- How to Select the Mortgage Program that Best Meets Your Needs
So what mortgage program is right for you? It all depends on you risk profile and financial goals. If you are looking for certainty, then a fixed rate mortgage probably works best. If you have a higher tolerance for risk and are looking for a lower monthly payment or larger mortgage amount, then an Adjustable Rate Mortgage or Interest Only Mortgage may be right for you.
If you know you are only going to live in the home for a relatively short period of time such as three to ten years and you are going to sell your home before the adjustable rate period for an adjustable rate mortgage or an interest only mortgage begins, they could be the right program for you. That way you benefit from the lower monthly mortgage payment during the initial period of the mortgage but you are not exposed to a potential increase in interest rates and mortgage payment during the adjustable rate period when the interest rate and mortgage payment can change and potentially go up on an annual or semi-annual basis. This approach is not without risk either, as there is no guarantee you could sell your property for more than you paid for it.
Review our What Mortgage Program is Right for Me? instructional video to understand your refinance options.
What Mortgage Program is Right for Me? Instructional Video
Part of your decision depends on what direction you think mortgage rates are heading. If you think mortgage rates are going to increase in the future, you should select a fixed rate mortgage. If you think rates are going to go down, you may want to consider an adjustable rate mortgage or possibly an interest only mortgage. It is very challenging to predict how mortgage rates will change in the future, especially over the long term, so trying to take advantage of a potential shift in rates should not be your primary reason to select a mortgage program.
We recommend that you use the comparison chart below to determine the mortgage program that is right for your refinance. In addition to outlining how the programs work and summarizing their positives and negatives, the chart assesses the risk level for each program and addresses key loan features including mortgage rate, loan term and amortization. The chart also compares mortgage payments and identifies which program is best, depending on the interest rate environment. As illustrated by the chart, each program is suitable for a specific type of borrower with a unique risk profile and financial objectives. Review the chart below to learn about each type of mortgage so you can choose the program that best meets your refinance goals.
Mortgage Program Comparison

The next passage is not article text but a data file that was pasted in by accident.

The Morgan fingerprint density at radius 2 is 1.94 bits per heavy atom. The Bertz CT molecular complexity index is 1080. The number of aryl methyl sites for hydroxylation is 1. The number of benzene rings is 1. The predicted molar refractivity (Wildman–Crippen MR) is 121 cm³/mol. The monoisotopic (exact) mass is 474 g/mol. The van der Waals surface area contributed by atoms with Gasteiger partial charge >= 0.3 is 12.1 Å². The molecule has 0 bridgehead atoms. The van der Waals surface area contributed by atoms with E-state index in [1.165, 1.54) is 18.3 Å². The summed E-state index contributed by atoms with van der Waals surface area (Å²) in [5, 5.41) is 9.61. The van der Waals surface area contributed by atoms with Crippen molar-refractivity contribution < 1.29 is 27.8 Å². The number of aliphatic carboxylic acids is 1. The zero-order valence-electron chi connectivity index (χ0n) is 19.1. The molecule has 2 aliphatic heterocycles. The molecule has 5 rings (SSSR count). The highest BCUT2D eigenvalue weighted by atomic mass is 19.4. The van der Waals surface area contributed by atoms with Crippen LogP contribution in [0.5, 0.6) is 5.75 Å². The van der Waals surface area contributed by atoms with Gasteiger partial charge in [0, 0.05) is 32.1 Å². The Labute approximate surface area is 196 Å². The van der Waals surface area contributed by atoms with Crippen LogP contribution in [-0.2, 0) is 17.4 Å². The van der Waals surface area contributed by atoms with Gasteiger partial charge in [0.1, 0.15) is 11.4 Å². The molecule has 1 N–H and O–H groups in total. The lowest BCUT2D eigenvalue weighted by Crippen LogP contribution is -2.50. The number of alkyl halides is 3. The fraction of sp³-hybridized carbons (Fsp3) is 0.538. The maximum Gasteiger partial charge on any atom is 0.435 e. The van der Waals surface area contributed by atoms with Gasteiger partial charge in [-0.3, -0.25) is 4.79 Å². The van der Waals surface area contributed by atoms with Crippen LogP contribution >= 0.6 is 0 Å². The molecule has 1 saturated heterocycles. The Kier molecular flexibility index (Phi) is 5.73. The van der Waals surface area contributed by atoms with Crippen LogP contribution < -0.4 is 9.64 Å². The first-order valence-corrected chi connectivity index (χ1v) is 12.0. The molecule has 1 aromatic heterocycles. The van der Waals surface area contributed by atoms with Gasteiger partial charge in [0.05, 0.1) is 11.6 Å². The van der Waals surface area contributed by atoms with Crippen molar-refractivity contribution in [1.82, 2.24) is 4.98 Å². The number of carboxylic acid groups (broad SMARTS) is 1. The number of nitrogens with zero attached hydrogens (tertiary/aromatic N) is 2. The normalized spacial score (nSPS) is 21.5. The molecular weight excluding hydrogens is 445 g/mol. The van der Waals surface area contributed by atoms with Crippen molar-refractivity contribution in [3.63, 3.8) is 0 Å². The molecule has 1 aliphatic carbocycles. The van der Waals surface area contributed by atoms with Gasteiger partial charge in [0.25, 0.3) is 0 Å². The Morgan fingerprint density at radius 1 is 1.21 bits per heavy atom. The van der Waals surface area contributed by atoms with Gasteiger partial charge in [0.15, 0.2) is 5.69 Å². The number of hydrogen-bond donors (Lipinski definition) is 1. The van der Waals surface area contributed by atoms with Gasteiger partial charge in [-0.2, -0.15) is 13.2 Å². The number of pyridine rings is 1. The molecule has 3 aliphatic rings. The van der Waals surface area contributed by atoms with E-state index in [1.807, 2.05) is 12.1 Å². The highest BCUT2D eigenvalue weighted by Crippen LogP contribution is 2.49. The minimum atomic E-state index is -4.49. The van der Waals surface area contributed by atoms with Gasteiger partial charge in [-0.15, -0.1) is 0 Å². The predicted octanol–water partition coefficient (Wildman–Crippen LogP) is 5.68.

Fixed Rate Mortgage
Adjustable Rate Mortgage (ARM)
Interest Only Mortgage (IO ARM)
- Interest rate and payment do not change over the life of the mortgage
- Fixed interest rate and payment for first 3, 5, 7 or 10 years (fixed rate period)
- Then interest rate and payment can change (adjustable rate period)
- Pay only interest at fixed interest rate for first 3, 5, 7 or 10 years (interest only period)
- Then pay both principal and interest plus interest rate and payment can change (adjustable rate period)
- Lower interest rate and payment during fixed rate period
- Lower payment if rates go down
- Lower payment during interest only period
- Qualify for larger mortgage amount
- Higher payment than ARM or Interest Only
- Locked into interest rate if you cannot refinance
- Potential increase in interest rate and payment
- Payment increases when you start paying principal
- Potential increase in interest rate
10-40 years 30 years most common
Only for part of term
- Depending on term, higher rate than ARM or interest only mortgage
- Initial teaser rate lower than fixed rate mortgage
- Initial teaser rate lower than fixed rate mortgage
Can interest rate increase?
Can interest rate decrease?
Initial Mortgage Payment
Lowest possible monthly payment
Highest possible monthly payment
Going to own property for short period of time
Going to own property for entire term of mortgage
Think interest rates will go up significantly
Think interest rates will go down significantly
Best for low interest rate environment
Best for high interest rate environment
Contact lenders in the table below to learn about the programs they offer and to determine the refinance program that best meets your needs. Comparing lenders and loan terms enables you to find the mortgage program that is right for your refinance.
‚ÄúUnderstand loan options.‚ÄĚ CFPB. Consumer Financial Protection Bureau, 2017. Web.
"Fixed Rate and Adjustable Rate Mortgages." FDIC. Federal Deposit Insurance Corporation, October 14 2016. Web.
About the author